October 23 2014 Latest news:
By richard Batson
and Alex Hurrell
Friday, October 15, 2010
Tesco has won its 14-year battle to build a supermarket at Sheringham by the narrowest of margins – on the casting vote of a planning committee chairman.
After a five-hour debate and 7-7 split, North Norfolk District Council development committee chairman Simon Partridge voted in favour of the Cromer Road scheme.
It looks to have ended months of debate and division, but sparked outrage from supporters of the rival Greenhouse Project Scheme, whose founder Clive Hay-Smith stormed out of the meeting at the end.
Tesco corporate affairs manager Michael Kissman said the decision, greeted by cheers from Tesco supporters, was based on the company providing the store which would benefit the town the most.
The company would be looking at the conditions, which included building materials and operating hours, but was “keen to get on with the project”.
It will have to build a replacement for the fire station and community centre which will have to be knocked down to make way for the store.
He told the meeting that Tesco’s plan was in the best location, had real benefits and asked councillors to be wary of people’s perceptions of the company.
The evidence of spin-off trade was based on experience elsewhere, rather than “fears of what might happen”.
Waitrose looks unlikely to challenge the decision. Director Nigel Keen said earlier in the day “We are not renowned for appeals. If communities don’t want us it’s their decision.”
Hours of presentations by officers and pleas from more than 20 public speakers representing both sides resulted in a flurry of proposals and counter-proposals seeking to support each store, both stores and neither store.
Eventually the Tesco scheme, which has been supported by officers throughout the saga, was put to a tense recorded vote which was neck and neck, leaving the chairman to tilt the balance in Tesco’s favour.
Afterwards Mr Partridge said it was the “most difficult decision I have ever had to make in all my time on the council”.
It came after councillors earlier “clarified” a March decision to approve the Waitrose scheme, but were told that developments since then meant they would have to look at both schemes again.
He added: “I think the process we have gone through is as fair as it practically could be.
“Whichever outcome we had would have alienated half of Sheringham. I said all along that it was about sites, not companies. We certainly needed one or other of the supermarkets and, in purely planning terms, Cromer Road was the obvious one to go for.”
The food academy attached to the Waitrose plan had many merits and had attracted passionate support, but Mr Partridge said it was “in the wrong place”.
Pro-Tesco campaigner Jono Read said he was delighted at the decision and would be celebrating with champagne.
“It’s stunning that after 14 years we have finally come to the end of this debacle,” he said. “I’m glad they have listened to the results of the parish poll, the officers’ recommendation and all the expert advice. Now I’m looking forward to seeing this store built.”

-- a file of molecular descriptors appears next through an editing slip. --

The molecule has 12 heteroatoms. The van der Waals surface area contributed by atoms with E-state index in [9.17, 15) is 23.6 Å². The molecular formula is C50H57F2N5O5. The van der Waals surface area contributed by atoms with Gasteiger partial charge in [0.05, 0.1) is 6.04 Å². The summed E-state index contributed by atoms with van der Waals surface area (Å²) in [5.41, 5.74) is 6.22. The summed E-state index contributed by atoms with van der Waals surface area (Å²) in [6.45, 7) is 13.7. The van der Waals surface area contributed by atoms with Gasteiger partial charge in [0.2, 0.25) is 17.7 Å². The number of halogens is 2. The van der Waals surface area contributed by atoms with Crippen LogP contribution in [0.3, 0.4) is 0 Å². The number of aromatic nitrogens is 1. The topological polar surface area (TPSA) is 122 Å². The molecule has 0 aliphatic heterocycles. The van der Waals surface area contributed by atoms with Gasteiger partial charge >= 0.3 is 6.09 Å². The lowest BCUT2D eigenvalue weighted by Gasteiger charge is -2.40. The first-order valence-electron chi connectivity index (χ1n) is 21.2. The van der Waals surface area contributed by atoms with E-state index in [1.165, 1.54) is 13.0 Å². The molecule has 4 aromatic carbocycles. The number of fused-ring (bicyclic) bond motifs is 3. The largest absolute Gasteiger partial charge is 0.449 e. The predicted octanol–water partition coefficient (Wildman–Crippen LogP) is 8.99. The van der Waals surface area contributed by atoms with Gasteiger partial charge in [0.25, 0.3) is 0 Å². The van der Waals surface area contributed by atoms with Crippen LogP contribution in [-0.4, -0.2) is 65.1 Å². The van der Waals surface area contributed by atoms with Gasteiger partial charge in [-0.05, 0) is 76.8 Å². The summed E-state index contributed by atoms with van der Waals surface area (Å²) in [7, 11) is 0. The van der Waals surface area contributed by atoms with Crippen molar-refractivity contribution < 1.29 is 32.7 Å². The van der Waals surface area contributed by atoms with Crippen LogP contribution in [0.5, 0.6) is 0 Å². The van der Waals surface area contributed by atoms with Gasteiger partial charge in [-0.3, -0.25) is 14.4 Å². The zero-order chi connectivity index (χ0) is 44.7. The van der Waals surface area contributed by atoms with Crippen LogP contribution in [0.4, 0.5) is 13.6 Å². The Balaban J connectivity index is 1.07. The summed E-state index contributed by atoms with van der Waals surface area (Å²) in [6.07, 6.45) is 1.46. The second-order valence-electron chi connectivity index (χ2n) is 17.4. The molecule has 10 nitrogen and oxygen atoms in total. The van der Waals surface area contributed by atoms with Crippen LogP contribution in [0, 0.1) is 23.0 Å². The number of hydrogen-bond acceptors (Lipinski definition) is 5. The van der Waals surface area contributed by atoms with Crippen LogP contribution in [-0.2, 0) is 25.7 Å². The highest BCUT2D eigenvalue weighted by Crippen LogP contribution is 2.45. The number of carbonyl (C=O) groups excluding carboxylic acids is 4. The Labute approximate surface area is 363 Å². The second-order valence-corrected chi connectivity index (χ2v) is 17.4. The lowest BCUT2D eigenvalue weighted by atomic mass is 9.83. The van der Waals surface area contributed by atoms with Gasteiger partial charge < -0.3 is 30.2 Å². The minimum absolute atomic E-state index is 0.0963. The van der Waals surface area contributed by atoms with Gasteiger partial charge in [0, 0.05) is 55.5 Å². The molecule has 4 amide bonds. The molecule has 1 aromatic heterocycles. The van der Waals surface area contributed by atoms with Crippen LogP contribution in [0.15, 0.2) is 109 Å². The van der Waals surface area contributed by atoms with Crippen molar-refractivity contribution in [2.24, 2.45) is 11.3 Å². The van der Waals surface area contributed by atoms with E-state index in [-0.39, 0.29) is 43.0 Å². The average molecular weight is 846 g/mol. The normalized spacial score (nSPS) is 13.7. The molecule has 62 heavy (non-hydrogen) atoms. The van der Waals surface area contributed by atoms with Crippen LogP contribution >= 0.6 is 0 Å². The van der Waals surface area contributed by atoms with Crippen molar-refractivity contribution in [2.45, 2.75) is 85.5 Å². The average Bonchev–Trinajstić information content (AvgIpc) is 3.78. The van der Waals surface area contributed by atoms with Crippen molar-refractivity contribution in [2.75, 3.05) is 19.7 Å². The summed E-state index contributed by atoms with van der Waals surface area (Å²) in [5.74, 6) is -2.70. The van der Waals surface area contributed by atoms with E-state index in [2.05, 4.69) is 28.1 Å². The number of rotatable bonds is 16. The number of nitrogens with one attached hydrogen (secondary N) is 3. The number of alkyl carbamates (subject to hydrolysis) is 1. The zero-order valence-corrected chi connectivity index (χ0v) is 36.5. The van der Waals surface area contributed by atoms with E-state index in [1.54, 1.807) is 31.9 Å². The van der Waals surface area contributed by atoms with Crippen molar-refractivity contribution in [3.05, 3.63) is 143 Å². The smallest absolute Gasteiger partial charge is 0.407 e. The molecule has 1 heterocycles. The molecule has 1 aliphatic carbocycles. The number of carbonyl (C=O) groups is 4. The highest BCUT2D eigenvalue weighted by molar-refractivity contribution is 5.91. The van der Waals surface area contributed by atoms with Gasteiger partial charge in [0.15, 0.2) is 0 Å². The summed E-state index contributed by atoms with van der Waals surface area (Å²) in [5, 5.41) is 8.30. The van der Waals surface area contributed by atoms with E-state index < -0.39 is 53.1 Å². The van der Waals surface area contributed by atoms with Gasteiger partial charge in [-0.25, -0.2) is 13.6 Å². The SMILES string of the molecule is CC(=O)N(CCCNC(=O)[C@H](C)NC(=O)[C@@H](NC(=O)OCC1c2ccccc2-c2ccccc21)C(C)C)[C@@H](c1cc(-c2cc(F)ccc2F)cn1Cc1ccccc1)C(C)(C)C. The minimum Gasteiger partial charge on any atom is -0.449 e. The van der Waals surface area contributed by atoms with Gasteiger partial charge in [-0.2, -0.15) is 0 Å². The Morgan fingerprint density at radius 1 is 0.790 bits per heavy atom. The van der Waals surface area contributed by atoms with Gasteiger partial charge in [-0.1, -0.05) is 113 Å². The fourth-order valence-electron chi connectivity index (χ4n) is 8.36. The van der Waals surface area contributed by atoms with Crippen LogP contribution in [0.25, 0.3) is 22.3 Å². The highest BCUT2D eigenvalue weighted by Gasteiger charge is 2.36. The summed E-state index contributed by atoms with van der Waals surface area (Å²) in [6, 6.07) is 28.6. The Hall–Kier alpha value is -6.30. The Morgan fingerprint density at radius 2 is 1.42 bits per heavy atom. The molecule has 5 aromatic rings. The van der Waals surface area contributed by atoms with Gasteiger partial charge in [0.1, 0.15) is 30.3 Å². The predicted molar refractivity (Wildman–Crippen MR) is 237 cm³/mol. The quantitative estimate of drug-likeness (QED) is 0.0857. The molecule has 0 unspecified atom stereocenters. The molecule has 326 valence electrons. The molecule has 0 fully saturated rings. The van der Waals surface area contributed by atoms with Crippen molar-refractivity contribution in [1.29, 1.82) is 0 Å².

After the vote, Greenhouse Community Project supporters left the council chamber and Eroica Mildmay, chairman of anti-Tesco group Scamrod, refused to comment.
The Rev Douglas Durand, a retired priest who spoke in support of Greenhouse, said the decision was “very unfortunate.”
He added: “The person in the chair was the person who proposed the motion in favour of Tesco at the March 4 meeting. I think that it was unfair that his casting vote was used to decide this issue when it was split 50-50.”
And chamber of trade chairman Alex Herbert, who told the meeting they would prefer both plans to be refused, said afterwards the meeting was a “farce”, adding: “We are not happy with the outcome – and don’t understand why the earlier decision did not stand or why a councillor ended up having two votes.
Local councillors voiced concerns about the Tesco scheme, with Brian Hannah telling members they were making a “pivotal decision for Sheringham” and should back the Waitrose scheme and become a “beacon” rather than “give into a bully”.
Penny Bevan-Jones said officers’ recommendations were based on planning, but it was down to councillors to make a decision, and she favoured Waitrose – which would also mean the community centre would be retained in its central position.
Hilary Nelson was also against Tesco and urged councillors not to be “Jonah swallowed by the Tesco whale”.
Julia Moss welcomed the input of local young people into the earlier debate, but she asked what would be the outcome of a suggestion that both plans were approved and they “let the market decide”.
Retail consultant Mark Wood replied that the combined £4.3m turnover impact could even spell closure for Budgens at nearby Holt.
After the vote councillors, by then in a virtually empty chamber, agreed to delegate to officers the fine detail of about 40 conditions, including landscaping, materials, operating hours and car parking.
The design of gates for goods vehicles, the provision of gateway features at each end of a pedestrian walkway to the town centre, and the materials used on the linked flats and community buildings will be the subject of further consultation. Officers also want to reduce the amount of space available for the sale of non-food goods from 20pc to 13pc.